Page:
The purpose, Raz said, is to “protect and safeguard” the work that’s been done in the advancement of women’s rights in the last 18 years, and to ensure that Afghan women are no longer “recognised by victimhood, but rather than as a partners”.

Women’s rights and gender-based violence continues to remain a glaring issue in Afghanistan, with Ministry of Women’s Affairs of Afghanistan reporting an escalation in Amnesty International’s 2017-18 report.

According to the Amnesty International report, Afghanistan Independent Human Rights Commission documented thousands of accounts of gender violence cases, ranging from beatings, murders, to acid attacks. 

It remains a “frightening moment” for Afghan women, says Heather Barr, a former Afghan researcher and current acting director of women’s rights at Human Rights Watch. 

“There is every reason to believe that were theTaliban to regain power through a deal they would make it a priority to restrict women’s rights dramatically,” Barr told IPS. 

Concerns about the Taliban’s prisoner swap with the United States and Australia, which also took place on Tuesday, came up at the launch as well, when Raz candidly responded, “Look, peace is not easy. The process is painful. It needs patience.”

Last week, Afghanistan’s President Ashraf Ghani agreed to “conditionally” release the prisoners in an effort “to pave the way” for further peace talks. 

“The Afghan government has often done the wrong thing on women’s rights, but things could still get much much worse,” said Barr, who has been doing research on Afghanistan since 2007 and lived in Kabul for six years. “All of these fears have been exacerbated by how peace discussions have played out so far.”

At the launch on Tuesday, Raz assured that the group is looking into the complex layers of addressing women’s rights caught in the conflict. 

“I absolutely can tell you it was not an easy decision for the government of Afghanistan, especially for the people of Afghanistan, to be fine with that,” Raz said, adding that they’re hopeful that the message is sent to the Taliban that they’re serious about peace. 

United Kingdom Permanent Representative Karen Pierce, who is co-chairing the group, pointed out that Afghan women were granted the right to vote before American women did, and said the purpose of the group was to put women at the centre of the peace process. 

“It’s got this very central role of wanting to put women right at the heart of the peace process, not so that they have to be invited, but so that they are an integral part from the word ‘go,’” she said. 

Afghan women, meanwhile, continue to remain on the ground to fight these injustices, says Omar Waraich, Deputy Director of South Asia at Amnesty International. An Asia Foundation 2018 report stated that women’s rights in Afghanistan are improving, albeit slowly. 

The report further claimed women’s access to justice has significantly improved, with a survey showing more women were bringing domestic disputes to court than men. It attributed this change to the work by grassroots organising by civil society, the Ministry of Women’s Affairs, as well as the police which has established a special support unit for women reporting violence.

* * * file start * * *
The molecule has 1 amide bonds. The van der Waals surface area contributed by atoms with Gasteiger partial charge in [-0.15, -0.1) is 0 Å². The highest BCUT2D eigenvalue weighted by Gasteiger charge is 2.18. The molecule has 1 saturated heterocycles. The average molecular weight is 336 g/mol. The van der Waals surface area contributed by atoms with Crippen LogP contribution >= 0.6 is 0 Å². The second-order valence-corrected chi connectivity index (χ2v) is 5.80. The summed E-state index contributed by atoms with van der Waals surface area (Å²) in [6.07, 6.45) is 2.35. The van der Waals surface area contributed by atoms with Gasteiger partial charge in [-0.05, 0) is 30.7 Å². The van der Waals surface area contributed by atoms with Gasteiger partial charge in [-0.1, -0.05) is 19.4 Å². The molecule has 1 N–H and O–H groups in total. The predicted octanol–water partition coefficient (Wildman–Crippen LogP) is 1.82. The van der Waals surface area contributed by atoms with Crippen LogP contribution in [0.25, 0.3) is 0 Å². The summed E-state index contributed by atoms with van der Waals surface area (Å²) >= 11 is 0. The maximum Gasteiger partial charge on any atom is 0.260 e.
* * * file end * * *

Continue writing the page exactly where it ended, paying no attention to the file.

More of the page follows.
Beyond that, Afghan women in everyday lives are continuing to fight. 

“Afghan women are among the bravest people the world has seen. Despite more than four decades of conflict, they have made remarkable strides,” Waraich told IPS. “They have defied the restrictions imposed on them by hardline religious groups. They have raised their voices against injustice in the face of grave threats.”

Barr echoed this thought, and said Afghan women have fought for years “to convince the Afghan government to include them in talks as part of the government’s delegation, with limited success.”

“Under U.N. Security Council resolution 1325 Afghan women have a right to be full participants on any talks about their country’s future,” she told IPS. “They have been waiting much too long for that right to be respected.”

Waraich reiterated the importance of keeping the advancement of Afghan women’s rights at the core of the narrative. 

“These gains did not come easy, they were the result of long and tough battle – and they must not be allowed to be reversed,” he said. “The women of Afghanistan have been among the loudest voices for peace. But for any peace process to be worthy of its name, it must put Afghan women and their concerns at its heart. They must be heard not ignored or silenced.”

The group currently has 20 members, including the U.S., Qatar, and France, as well as support from international unions such as the African Union. 

More Than just a Toilet: Fusing innovation & Partnerships for a Better World

Kohler and International Development Enterprises (iDE) have partnered to provide safe sanitation solutions to communities in Ghana since 2016. Photo Cred: iDE

By Ratish Namboothiry
KOHLER, Wisconsin, Nov 21 2019 – Each year, World Toilet Day* raises awareness of the crucial role that sanitation plays in reducing disease and creating healthier communities.

At Kohler, we’re committed to finding solutions for universal sanitation access by leveraging our design & innovation competencies and partnering with like-minded organizations to bring meaningful innovations to those communities most in need.